There's a lot of PHP code available for free on the net but also not all of it

can run on your system as it is. This article shows you how to distribute a setup required by your program to run.

Why should I care

People are different and they use different PHP configurations so if you want

to run a script on your system you have two choices:

If you go for the first one you're in trouble if you try to run two programs which

require completely different setups. So the only choice seems to be the second one.

Well then how do I do this

There are four different ways to set a PHP configuration option:

The first and second ones are only available to the system administrator of a website

so you generally have to avoid them. Yes you may have access to those files but think

about the other people that may be using the code - do they have access to those files?

Usually not.

The third method — via a .htaccess file is available only on Apache (and maybe on the NCSA httpd, I'm not sure about that) but since Apache is the most

popular webserver that is usually not a problem. The other thing that you should know

about .htaccess files is that they may be disabled by the

webmaster. If this is the case your only chance is to use a globally included PHP file

which configures the system.

Setting the options with PHP code is the most portable way to configure

a system. The only problem is the accessible options are less than available to a

.htaccess file.

I'll go for a .htaccess file

The syntax for setting an option is:

php_value name value

php_flag name on or off

Example:

php_flag register_globals off

php_value arg_separator.output &

The example turns off register_globals and sets the value of

arg_separator.output to & which is preferred rather than the default

&.

Note: you can also set boolean options with the php_value

directive, the string will be converted to boolean before assignment.

I'll go for PHP code

There's only one function for setting an option and it is ini_set()

it is also aliased as ini_alter().

There is also a function that restores the original value and it is ini_restore().

How to use these:

ini_set('display_errors', false);

ini_set('arg_separator.input', ';');

...

ini_restore('display_errors');

Note: in the first call to ini_set() you can also use

any type of variable it will be converted to boolean before setting the option.

Very nice but I don't know my configuration

I've got something for you too. This is a script that will detect common settings

that may prevent your code from executing properly on a different system.

<?php

define('boolean', 1);

define('string', 2);

define('integer', 3);

$php_ini_all = Array(

Array(string, 'arg_separator.input'),

Array(string, 'arg_separator.output'),

Array(boolean, 'display_errors'),

Array(boolean, 'display_startup_errors'),

Array(boolean, 'magic_quotes_runtime'),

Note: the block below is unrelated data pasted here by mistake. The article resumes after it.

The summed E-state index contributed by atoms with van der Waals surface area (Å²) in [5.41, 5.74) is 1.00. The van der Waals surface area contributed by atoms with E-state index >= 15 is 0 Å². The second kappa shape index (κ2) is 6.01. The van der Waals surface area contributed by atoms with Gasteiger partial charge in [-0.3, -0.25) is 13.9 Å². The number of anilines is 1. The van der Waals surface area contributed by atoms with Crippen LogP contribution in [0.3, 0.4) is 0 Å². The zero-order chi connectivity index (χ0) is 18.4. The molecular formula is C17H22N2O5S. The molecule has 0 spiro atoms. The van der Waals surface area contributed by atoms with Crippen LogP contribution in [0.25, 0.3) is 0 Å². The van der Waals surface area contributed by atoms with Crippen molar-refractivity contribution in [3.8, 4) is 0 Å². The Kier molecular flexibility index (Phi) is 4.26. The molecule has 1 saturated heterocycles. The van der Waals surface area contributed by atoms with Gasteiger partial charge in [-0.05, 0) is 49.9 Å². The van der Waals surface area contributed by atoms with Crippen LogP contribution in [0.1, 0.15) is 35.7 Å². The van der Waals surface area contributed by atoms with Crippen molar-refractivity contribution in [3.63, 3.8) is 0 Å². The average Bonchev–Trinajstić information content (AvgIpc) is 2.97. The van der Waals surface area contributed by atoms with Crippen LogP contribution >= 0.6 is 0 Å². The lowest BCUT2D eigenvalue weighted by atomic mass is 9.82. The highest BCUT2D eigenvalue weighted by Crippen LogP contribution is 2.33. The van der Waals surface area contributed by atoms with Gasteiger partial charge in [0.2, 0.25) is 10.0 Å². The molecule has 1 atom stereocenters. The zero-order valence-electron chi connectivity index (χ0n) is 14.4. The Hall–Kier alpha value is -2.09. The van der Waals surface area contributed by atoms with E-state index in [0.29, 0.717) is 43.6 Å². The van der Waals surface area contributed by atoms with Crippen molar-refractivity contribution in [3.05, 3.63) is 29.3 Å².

Array(integer, 'error_reporting'),

Array(string, 'variables_order'),

Array(string, 'gpc_order')

);

$php_ini_perdir = Array(

Array(boolean, 'asp_tags'),

Array(boolean, 'magic_quotes_gpc'),

Array(string, 'output_buffering'),

Array(boolean, 'register_globals'),

Array(boolean, 'short_open_tag')

);

?>

<?php

function display_php_conf() {

foreach ( $GLOBALS['php_ini_all'] as $option ) {

$value = ini_get($option[1]);

echo "ini_set('$option[1]', '$value');

";

}

}

function display_htaccess_conf() {

global $php_ini_all, $php_ini_perdir;

foreach ( array_merge($php_ini_all, $php_ini_perdir) as $option ) {

$value = ini_get($option[1]);

if ( $option[0] == boolean ) {

$value = $value ? 'on' : 'off';

$directive = 'php_flag';

} else {

$directive = 'php_value';

}

echo "$directive $option[1] $value

";

}

}

?>

First we define these common options in two arrays for the different access levels,

the first one for options available to both PHP code and .htaccess files,

and the second only for .htaccess files. You may need to modify

that in case you use non-default settings for other options too.

The two function display_php_conf() and

display_htaccess_conf() print the PHP code

and .htaccess directives for your config respectively.

Show me the config

<?php

header('Content-type: text/plain');

echo "PHP settings:

";

display_php_conf();

echo "

.htaccess settings:

";

display_htaccess_conf();

?>

This will just call the functions defined above so you can easily copy & paste

it to a file or pipe it if you are using the CGI version of PHP.

Example output from the script

PHP settings:

ini_set('arg_separator.input', ';&');

ini_set('arg_separator.output', ';');

ini_set('display_errors', '1');

ini_set('display_startup_errors', '1');

ini_set('magic_quotes_runtime', '');

ini_set('error_reporting', '2047');

ini_set('variables_order', 'GPCS');

ini_set('gpc_order', 'GPC');

.htaccess settings:

php_value arg_separator.input ;&

php_value arg_separator.output ;

php_flag display_errors on

php_flag display_startup_errors on

php_flag magic_quotes_runtime off

php_value error_reporting 2047

php_value variables_order GPCS

php_value gpc_order GPC

php_flag asp_tags off

php_flag magic_quotes_gpc off

php_value output_buffering 4096

php_flag register_globals off

php_flag short_open_tag off

Some general considerations

The above code didn't mention track_vars even a single time

because as of PHP 4.0.3 it is always on. The example output was run on PHP 4.2.1

and ini_get() returns FALSE for track_vars as if it does

not even exist. If you have an earlier version of PHP it is recommended to set it to true

and disable register_globals for security and performance issues.

If you want to find even more information you can always count on the

PHP manual.